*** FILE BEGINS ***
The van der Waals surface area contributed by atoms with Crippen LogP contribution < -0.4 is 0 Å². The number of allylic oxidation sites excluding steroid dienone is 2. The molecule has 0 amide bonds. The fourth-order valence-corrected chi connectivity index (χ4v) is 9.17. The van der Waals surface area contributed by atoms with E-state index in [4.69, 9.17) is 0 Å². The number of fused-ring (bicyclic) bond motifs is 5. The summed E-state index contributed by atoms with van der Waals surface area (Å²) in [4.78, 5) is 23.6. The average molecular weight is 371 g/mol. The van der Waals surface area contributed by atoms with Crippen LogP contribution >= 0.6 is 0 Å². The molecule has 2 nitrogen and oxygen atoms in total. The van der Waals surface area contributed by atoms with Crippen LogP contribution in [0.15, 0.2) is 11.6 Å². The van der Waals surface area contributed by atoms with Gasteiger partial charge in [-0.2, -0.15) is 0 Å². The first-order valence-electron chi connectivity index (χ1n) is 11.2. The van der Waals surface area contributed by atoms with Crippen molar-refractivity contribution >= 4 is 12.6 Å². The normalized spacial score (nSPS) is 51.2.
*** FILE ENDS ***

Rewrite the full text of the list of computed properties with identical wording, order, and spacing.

The van der Waals surface area contributed by atoms with Crippen LogP contribution < -0.4 is 0 Å². The number of allylic oxidation sites excluding steroid dienone is 2. The molecule has 0 amide bonds. The fourth-order valence-corrected chi connectivity index (χ4v) is 9.17. The van der Waals surface area contributed by atoms with E-state index in [4.69, 9.17) is 0 Å². The number of fused-ring (bicyclic) bond motifs is 5. The summed E-state index contributed by atoms with van der Waals surface area (Å²) in [4.78, 5) is 23.6. The average molecular weight is 371 g/mol. The van der Waals surface area contributed by atoms with Crippen LogP contribution >= 0.6 is 0 Å². The molecule has 2 nitrogen and oxygen atoms in total. The van der Waals surface area contributed by atoms with Crippen LogP contribution in [0.15, 0.2) is 11.6 Å². The van der Waals surface area contributed by atoms with Gasteiger partial charge in [-0.2, -0.15) is 0 Å². The first-order valence-electron chi connectivity index (χ1n) is 11.2. The van der Waals surface area contributed by atoms with Crippen molar-refractivity contribution >= 4 is 12.6 Å². The normalized spacial score (nSPS) is 51.2.